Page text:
The recipe that I'm going to share here is one that I "devised" back in late January or early February and is really much more of a cold weather, stick-to-your-ribs kind of dish than what I would be interested in making this time of year. Maybe "devised" isn't quite the right word. I got the idea for this dish from the dinner at my cousin's wedding a few years ago. The catering company was not about to share their recipe, of course, so I looked at recipes for Asiago sauce online and studied them a little. A couple weeks later I struck out on my own, and this was the result of my endeavor. It was a hit with my family, and we ended up using it as the entree at our church's Valentine Dinner.
The pictures that you will see below are from when we did an encore meal with some good friends of ours and their twin daughters. We served this meal with homemade noodles, so the first picture is of the noodle dough being mixed; however, I think rice or potatoes would be equally good starchy accompaniments.
Step one for the actual Asiago Chicken is to pound out five or six chicken breasts (I think there's actually enough sauce for more like ten of them).
|We pound the breasts out with the edge of a dessert plate.|
|The dried beef/chicken/bacon combinations as they are being|
put into a baking dish.
|We cooked five breast combinations for four adults and two|
youngsters, and it was plenty of meat. I wish we had gotten
a picture of the dried beef on the inside.
While the meat is in the oven, it is time to work on the Asiago sauce. Melt 3 tablespoons of butter in a deep skillet. I like to use our Magnalite chicken fryer because of its nice tall edges. In the butter, brown seven minced cloves of garlic. As you can see, this is done directly over the firebox.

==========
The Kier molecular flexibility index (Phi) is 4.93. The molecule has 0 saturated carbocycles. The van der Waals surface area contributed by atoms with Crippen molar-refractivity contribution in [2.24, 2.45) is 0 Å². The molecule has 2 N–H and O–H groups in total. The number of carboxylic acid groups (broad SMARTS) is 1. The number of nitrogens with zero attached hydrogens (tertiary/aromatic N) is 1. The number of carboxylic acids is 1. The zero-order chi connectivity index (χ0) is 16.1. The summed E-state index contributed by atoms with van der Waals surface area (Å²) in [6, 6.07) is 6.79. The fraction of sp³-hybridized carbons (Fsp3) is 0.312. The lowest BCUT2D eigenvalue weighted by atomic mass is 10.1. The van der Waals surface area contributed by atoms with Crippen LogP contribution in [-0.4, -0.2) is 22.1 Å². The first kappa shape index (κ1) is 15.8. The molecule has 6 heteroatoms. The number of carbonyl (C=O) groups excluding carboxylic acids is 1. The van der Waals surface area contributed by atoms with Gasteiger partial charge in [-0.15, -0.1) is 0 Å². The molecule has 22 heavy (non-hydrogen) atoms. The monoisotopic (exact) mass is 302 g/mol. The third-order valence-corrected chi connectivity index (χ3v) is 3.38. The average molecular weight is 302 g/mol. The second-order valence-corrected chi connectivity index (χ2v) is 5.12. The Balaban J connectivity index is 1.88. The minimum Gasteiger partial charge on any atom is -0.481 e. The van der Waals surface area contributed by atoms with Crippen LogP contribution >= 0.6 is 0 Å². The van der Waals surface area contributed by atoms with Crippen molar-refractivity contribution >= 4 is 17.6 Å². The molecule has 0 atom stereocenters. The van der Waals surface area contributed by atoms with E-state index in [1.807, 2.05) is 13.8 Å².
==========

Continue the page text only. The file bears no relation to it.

|Browning the minced garlic.|
|Deglazing the pan with a little white wine.|
Add a splash of dried parsley for color and flavor, a dash of salt and pepper, and some garlic salt if you want.
Bring the mixture to a boil over the fire, stirring pretty much constantly.
Mix 1/4 cup of sifted all-purpose flour in a half cup of milk until smooth while you are waiting for the boil to be reached.
|Continuing to stir the sauce directly over the fire.|
|Adding the tablespoon of sour cream.|
Once the sauce is cooked, put the whole pan on a trivet or simmering pad as far away from the fire as you can. You just want the sauce to stay warm.
|The sauce resting on a simmering pad away from the fire.|
The young ladies in the first picture above had charge of the camera for awhile, and they caught a couple of cool pictures of the fire as I was stirring and refueling. I thought their height created an angle into the firebox that I would not ordinarily have caught.
Remove the meat from the oven when it is thoroughly cooked (no pink in the chicken, juices running clear).
Pour the sauce over the chicken (and the pasta, potatoes, rice, or whatever else you want--people generally seem to want to put it on everything) and serve.
I hope you enjoy this as much as we do!
Here's the recipe in a little more accessible fashion:
P.S. I forgot to mention that one of those beautiful girls in the first photo--I don't know which--said this after observing the cooktop with the sauce, the noodles, the broccoli, the teakettle, and a pot of pancake syrup on it while we were cooking:
"I know why you like cooking on a wood stove: you have room to cook so many things at once!"
Pretty perceptive, isn't she!